Obama Visits “Go To Guy” Funes To Cap Off First Latin America TourApril 17, 2011
US President Barack Obama concluded his first official tour of Latin of America last week with a brief visit to El Salvador. Dismissed by some as being more style than substance, the quick stopover served, nevertheless, to underscore El Salvador’s increasingly important role as a key US ally in the region.
In the troubled Central America nation for less than 24 hours, President Obama met privately with his Salvadoran counterpart, Mauricio Funes; visited the tomb of Archbishop Oscar Romero, a human rights icon assassinated during the country’s civil war (1980-1992); and even squeezed in a papusa (traditional Salvadoran tortilla sandwich) before being whisked away – slightly ahead of schedule – to Washington D.C.
The US president’s one concrete policy announcement came during a March 22 conference, when he promised US$200 million to help fight drug trafficking and other transnational crime affecting the region. The funds are part of the so-called Central American Regional Security Initiative (CARSI).
Obama’s visit raised expectations he might also present something solid on the immigration front. Salvadorans are especially eager to know what will happen to the estimated 220,000 of their countrymen living in the United States under Temporary Protected Status (TPS). The conditional visas, first issued a decade ago in the wake of a major earthquake in El Salvador, have been extended several times over the years but are set to expire early next year.
Promising to do his best, Obama admitted, nevertheless, that the TPS situation specifically and immigration reform in general face major political hurdles in the conservative-controlled US Congress. “My hope is that [Republican opponents] begin to recognize over the next year that we can’t solve this problem without taking a broad, comprehensive approach,” he said.
Following Obama’s departure, President Funes went on television offering an enthusiastic recap of the US presidential visit, which he described as “very good news.” For many observers, however, the stopover – preceded as it was by weeks of media coverage, analysis and above all, high hopes – came as a disappointment. Roberto Cañas, a Salvadoran political analyst, said the trip was nothing more than “a lot of photos, Hollywood-style paraphernalia.” “It was all noise and little substance,” he told the Efe wire service.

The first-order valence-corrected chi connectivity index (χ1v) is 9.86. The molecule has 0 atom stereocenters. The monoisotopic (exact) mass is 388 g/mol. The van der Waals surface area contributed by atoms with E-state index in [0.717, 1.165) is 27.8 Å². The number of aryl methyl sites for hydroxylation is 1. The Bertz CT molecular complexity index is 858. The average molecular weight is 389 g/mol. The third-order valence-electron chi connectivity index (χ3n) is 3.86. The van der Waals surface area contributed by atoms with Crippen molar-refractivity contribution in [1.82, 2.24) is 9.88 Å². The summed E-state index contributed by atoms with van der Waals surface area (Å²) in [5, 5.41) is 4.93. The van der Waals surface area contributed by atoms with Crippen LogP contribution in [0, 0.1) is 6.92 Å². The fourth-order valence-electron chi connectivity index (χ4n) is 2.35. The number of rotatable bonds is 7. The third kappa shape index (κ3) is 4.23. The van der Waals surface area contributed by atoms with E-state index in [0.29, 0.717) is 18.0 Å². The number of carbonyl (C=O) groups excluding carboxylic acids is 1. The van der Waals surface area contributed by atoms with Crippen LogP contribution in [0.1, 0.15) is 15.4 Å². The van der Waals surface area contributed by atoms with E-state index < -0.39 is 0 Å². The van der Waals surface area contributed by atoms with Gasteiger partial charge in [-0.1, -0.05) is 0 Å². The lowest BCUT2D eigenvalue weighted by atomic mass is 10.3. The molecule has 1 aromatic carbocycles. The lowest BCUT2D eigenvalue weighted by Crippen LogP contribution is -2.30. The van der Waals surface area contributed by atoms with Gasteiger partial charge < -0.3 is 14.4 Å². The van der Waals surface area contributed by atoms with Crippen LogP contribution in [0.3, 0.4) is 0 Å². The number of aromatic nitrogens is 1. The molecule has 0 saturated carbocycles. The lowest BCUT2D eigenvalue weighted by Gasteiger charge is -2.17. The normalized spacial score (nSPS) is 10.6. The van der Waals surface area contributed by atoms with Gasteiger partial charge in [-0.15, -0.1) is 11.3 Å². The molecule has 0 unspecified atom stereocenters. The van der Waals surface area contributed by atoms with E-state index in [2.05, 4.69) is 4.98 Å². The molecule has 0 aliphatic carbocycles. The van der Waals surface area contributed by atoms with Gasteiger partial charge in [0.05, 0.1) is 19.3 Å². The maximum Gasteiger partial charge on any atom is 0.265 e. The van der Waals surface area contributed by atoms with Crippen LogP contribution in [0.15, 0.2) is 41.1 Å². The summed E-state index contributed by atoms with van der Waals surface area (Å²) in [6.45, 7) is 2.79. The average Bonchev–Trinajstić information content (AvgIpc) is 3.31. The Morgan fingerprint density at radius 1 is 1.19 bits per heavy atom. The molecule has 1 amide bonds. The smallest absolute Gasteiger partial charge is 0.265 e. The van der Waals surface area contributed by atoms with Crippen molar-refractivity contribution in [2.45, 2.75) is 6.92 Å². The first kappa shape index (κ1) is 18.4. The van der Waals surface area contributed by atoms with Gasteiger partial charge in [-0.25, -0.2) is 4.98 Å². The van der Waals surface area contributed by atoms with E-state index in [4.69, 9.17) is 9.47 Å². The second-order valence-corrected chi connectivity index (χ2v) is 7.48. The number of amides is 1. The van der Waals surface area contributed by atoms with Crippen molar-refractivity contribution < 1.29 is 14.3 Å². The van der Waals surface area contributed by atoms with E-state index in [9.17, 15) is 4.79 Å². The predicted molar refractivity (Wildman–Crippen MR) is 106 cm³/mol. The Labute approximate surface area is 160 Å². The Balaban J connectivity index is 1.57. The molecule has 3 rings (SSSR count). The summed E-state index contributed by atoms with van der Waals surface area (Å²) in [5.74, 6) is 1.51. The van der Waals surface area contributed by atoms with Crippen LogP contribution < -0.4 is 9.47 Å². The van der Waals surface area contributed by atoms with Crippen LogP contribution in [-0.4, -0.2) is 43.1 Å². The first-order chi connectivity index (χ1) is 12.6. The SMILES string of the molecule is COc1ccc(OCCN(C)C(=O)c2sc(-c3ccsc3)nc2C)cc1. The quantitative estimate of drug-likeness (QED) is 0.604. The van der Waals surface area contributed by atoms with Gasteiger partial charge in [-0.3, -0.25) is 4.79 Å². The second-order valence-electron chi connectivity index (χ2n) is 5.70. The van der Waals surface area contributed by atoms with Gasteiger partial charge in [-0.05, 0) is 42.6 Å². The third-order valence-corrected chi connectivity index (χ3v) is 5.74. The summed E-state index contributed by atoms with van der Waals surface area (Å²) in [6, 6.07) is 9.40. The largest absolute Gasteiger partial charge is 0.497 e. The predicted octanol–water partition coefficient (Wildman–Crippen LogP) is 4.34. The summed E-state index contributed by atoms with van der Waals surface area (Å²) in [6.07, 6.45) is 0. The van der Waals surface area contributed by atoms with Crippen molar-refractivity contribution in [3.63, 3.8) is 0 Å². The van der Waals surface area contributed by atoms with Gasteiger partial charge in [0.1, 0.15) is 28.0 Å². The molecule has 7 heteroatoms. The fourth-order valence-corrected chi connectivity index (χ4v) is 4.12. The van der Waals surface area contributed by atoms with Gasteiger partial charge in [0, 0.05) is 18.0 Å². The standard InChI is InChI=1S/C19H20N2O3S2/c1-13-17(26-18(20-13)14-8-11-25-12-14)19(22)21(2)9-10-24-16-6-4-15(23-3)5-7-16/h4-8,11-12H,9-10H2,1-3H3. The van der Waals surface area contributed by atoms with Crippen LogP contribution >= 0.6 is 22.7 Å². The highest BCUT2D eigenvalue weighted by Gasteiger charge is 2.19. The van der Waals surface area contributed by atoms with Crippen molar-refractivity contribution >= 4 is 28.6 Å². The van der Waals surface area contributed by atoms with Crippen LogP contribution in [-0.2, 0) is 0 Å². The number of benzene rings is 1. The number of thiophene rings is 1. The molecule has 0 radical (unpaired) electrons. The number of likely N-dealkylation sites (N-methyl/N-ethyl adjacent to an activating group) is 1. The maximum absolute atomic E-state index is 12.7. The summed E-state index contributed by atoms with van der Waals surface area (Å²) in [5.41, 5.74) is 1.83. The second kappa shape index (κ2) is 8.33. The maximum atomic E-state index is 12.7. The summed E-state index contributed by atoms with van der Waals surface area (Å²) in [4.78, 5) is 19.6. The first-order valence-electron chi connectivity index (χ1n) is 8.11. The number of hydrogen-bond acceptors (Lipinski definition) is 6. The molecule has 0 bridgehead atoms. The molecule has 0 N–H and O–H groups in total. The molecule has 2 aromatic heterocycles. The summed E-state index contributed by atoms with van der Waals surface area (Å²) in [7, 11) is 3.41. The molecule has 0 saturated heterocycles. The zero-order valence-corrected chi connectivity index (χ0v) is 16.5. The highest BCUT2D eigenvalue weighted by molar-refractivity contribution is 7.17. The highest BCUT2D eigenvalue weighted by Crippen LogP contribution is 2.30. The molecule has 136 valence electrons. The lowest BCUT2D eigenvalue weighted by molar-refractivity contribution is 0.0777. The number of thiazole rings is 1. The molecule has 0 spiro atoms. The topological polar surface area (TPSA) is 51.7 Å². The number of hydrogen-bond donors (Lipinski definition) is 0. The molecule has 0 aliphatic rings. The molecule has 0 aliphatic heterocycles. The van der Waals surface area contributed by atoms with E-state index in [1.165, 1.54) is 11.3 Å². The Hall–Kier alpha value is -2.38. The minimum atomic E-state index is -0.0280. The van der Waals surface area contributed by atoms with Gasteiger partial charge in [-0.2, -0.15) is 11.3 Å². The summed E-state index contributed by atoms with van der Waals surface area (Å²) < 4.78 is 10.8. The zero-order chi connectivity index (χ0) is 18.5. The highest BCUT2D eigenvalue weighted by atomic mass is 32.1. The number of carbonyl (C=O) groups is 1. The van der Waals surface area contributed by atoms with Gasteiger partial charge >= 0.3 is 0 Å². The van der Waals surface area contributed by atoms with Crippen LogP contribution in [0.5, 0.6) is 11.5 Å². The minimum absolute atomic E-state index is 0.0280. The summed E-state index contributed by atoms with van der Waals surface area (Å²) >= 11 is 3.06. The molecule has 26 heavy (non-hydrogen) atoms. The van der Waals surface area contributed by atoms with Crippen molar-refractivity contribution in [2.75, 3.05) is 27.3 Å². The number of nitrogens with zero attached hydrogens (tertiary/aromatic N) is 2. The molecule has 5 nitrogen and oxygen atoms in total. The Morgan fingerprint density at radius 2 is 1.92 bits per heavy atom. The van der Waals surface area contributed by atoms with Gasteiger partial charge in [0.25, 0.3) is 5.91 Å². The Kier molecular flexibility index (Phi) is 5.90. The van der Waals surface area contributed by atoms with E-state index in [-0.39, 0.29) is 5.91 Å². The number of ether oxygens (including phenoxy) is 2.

Looking Southward, Finally
What, then, was the point of the visit? And why, of all places, would President Obama visit tiny El Salvador, especially just days after authorizing a bombing campaign in Libya?
For starters, the US president was clearly eager to reach out to Latin America as a whole, to finally follow through on a promise he made in April 2009 – just three months after taking office – when he told leaders gathered at the Summit of the Americas in Trinidad and Tobago that he was ready to join them in an “equal partnership.” “I am here to launch a new chapter of engagement that will be sustained throughout my administration,” he said.
Given the concurrent crises in both Libya and Japan, the timing of the trip couldn’t have been worse. Against pressure to cancel the tour, Obama stuck to his Latin America agenda regardless, evidence of just how determined his administration is to focus some attention south. According Michael Shifter of Inter-American dialogue, a Washington D.C. policy institute, the significance of that decision was not lost on Obama’s Latin American counterparts.
“In my opinion, that was the most important message from this whole trip. The fact that he didn’t change his plans, that he stuck to his agenda…that was the most important message,” Shifter told the Mexican news wire Notimex. “[The trip] was more symbolic than substantive, but symbols can be powerful,” he added.
Before arriving in El Salvador, Obama visited Brazil and Chile – both logical choices, observers agree. Brazil, the region’s “sleeping giant,” has by all accounts woken up. Together with China, Russia and India, it forms part of the so-called BRIC quartet of emerging economic powers. Chile is another success story. A regional dynamo with a solid democratic government, the thin coastal country boasts Latin America’s highest per capita GDP (US$14,000).
It makes sense too that, for a third destination, the Obama administration would want to choose somewhere within the Central American isthmus – “America’s back door,” as it’s sometimes called. That still doesn’t explain, however, why President Obama would choose El Salvador over the other six countries in Central America. Why not Panama, home to the all important canal, or Costa Rica, a traditional US ally?
Obama’s ‘Go to Guy’
For one thing, El Salvador has a leader Obama gets along with. Both relatively young, Funes (51) and Obama (49) assumed their respective presidencies within months of each other. The two leaders, who met in Washington D.C. one year ago, also have some ideological affinities: left of center, each campaigned as a progressive but, once in office, chose to govern as a moderate.
Funes, in other words, is much more of a natural ally than some like Nicaraguan President Daniel Ortega, a one-time Marxist revolutionary, or Panamanian President Ricardo Martinelli, a conservative business mogul. As former Costa Rican vice president and current Brookings Institution fellow Kevin Casas-Zamora wrote in a recent essay, Funes is now Obama’s Central American “go-to person.”